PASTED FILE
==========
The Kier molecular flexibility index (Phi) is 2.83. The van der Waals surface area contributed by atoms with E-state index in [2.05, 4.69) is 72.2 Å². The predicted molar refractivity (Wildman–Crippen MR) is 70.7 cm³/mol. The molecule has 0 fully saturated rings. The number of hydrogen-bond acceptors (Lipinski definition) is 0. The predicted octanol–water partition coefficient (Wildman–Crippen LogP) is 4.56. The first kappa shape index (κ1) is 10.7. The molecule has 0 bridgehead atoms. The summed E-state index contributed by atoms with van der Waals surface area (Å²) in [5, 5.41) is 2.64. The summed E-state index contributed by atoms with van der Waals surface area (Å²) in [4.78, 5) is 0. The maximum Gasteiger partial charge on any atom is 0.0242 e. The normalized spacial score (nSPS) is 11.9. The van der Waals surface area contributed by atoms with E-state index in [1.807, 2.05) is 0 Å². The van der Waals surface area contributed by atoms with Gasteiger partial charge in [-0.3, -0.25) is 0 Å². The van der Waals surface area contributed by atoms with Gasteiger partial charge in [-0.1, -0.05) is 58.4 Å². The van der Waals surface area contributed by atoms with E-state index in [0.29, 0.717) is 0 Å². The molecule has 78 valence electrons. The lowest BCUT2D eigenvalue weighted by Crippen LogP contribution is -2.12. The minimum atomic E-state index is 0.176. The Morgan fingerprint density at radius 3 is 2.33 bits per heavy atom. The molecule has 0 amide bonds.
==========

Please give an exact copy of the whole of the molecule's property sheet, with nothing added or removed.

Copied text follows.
The Kier molecular flexibility index (Phi) is 2.83. The van der Waals surface area contributed by atoms with E-state index in [2.05, 4.69) is 72.2 Å². The predicted molar refractivity (Wildman–Crippen MR) is 70.7 cm³/mol. The molecule has 0 fully saturated rings. The number of hydrogen-bond acceptors (Lipinski definition) is 0. The predicted octanol–water partition coefficient (Wildman–Crippen LogP) is 4.56. The first kappa shape index (κ1) is 10.7. The molecule has 0 bridgehead atoms. The summed E-state index contributed by atoms with van der Waals surface area (Å²) in [5, 5.41) is 2.64. The summed E-state index contributed by atoms with van der Waals surface area (Å²) in [4.78, 5) is 0. The maximum Gasteiger partial charge on any atom is 0.0242 e. The normalized spacial score (nSPS) is 11.9. The van der Waals surface area contributed by atoms with E-state index in [1.807, 2.05) is 0 Å². The van der Waals surface area contributed by atoms with Gasteiger partial charge in [-0.3, -0.25) is 0 Å². The van der Waals surface area contributed by atoms with Gasteiger partial charge in [-0.1, -0.05) is 58.4 Å². The van der Waals surface area contributed by atoms with E-state index in [0.29, 0.717) is 0 Å². The molecule has 78 valence electrons. The lowest BCUT2D eigenvalue weighted by Crippen LogP contribution is -2.12. The minimum atomic E-state index is 0.176. The Morgan fingerprint density at radius 3 is 2.33 bits per heavy atom. The molecule has 0 amide bonds.